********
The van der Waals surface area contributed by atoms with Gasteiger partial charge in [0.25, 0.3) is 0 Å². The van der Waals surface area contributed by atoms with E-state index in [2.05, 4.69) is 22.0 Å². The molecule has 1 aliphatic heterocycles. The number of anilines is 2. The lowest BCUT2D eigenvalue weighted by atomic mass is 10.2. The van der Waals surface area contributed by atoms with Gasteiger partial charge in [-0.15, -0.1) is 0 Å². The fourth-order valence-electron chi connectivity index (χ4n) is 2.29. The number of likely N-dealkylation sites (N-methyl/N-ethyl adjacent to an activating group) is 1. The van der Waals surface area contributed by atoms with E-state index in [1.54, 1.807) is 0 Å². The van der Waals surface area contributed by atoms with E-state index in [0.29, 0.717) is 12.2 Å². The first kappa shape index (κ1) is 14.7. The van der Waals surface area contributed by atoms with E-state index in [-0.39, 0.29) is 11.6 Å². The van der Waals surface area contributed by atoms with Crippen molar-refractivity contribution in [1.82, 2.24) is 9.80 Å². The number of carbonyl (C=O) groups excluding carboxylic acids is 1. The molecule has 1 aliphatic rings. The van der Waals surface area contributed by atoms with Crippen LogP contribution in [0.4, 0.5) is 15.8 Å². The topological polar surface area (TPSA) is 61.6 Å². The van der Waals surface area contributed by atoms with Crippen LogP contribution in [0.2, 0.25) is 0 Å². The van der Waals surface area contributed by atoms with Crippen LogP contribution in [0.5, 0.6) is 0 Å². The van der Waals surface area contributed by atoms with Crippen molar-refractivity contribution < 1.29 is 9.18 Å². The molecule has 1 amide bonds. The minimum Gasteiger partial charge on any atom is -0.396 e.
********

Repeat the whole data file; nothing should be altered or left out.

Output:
The van der Waals surface area contributed by atoms with Gasteiger partial charge in [0.25, 0.3) is 0 Å². The van der Waals surface area contributed by atoms with E-state index in [2.05, 4.69) is 22.0 Å². The molecule has 1 aliphatic heterocycles. The number of anilines is 2. The lowest BCUT2D eigenvalue weighted by atomic mass is 10.2. The van der Waals surface area contributed by atoms with Gasteiger partial charge in [-0.15, -0.1) is 0 Å². The fourth-order valence-electron chi connectivity index (χ4n) is 2.29. The number of likely N-dealkylation sites (N-methyl/N-ethyl adjacent to an activating group) is 1. The van der Waals surface area contributed by atoms with E-state index in [1.54, 1.807) is 0 Å². The van der Waals surface area contributed by atoms with E-state index in [0.29, 0.717) is 12.2 Å². The first kappa shape index (κ1) is 14.7. The van der Waals surface area contributed by atoms with E-state index in [-0.39, 0.29) is 11.6 Å². The van der Waals surface area contributed by atoms with Crippen molar-refractivity contribution in [1.82, 2.24) is 9.80 Å². The number of carbonyl (C=O) groups excluding carboxylic acids is 1. The molecule has 1 aliphatic rings. The van der Waals surface area contributed by atoms with Crippen LogP contribution in [0.4, 0.5) is 15.8 Å². The topological polar surface area (TPSA) is 61.6 Å². The van der Waals surface area contributed by atoms with Crippen LogP contribution in [0.2, 0.25) is 0 Å². The van der Waals surface area contributed by atoms with Crippen LogP contribution in [0.5, 0.6) is 0 Å². The van der Waals surface area contributed by atoms with Crippen molar-refractivity contribution < 1.29 is 9.18 Å². The molecule has 1 amide bonds. The minimum Gasteiger partial charge on any atom is -0.396 e.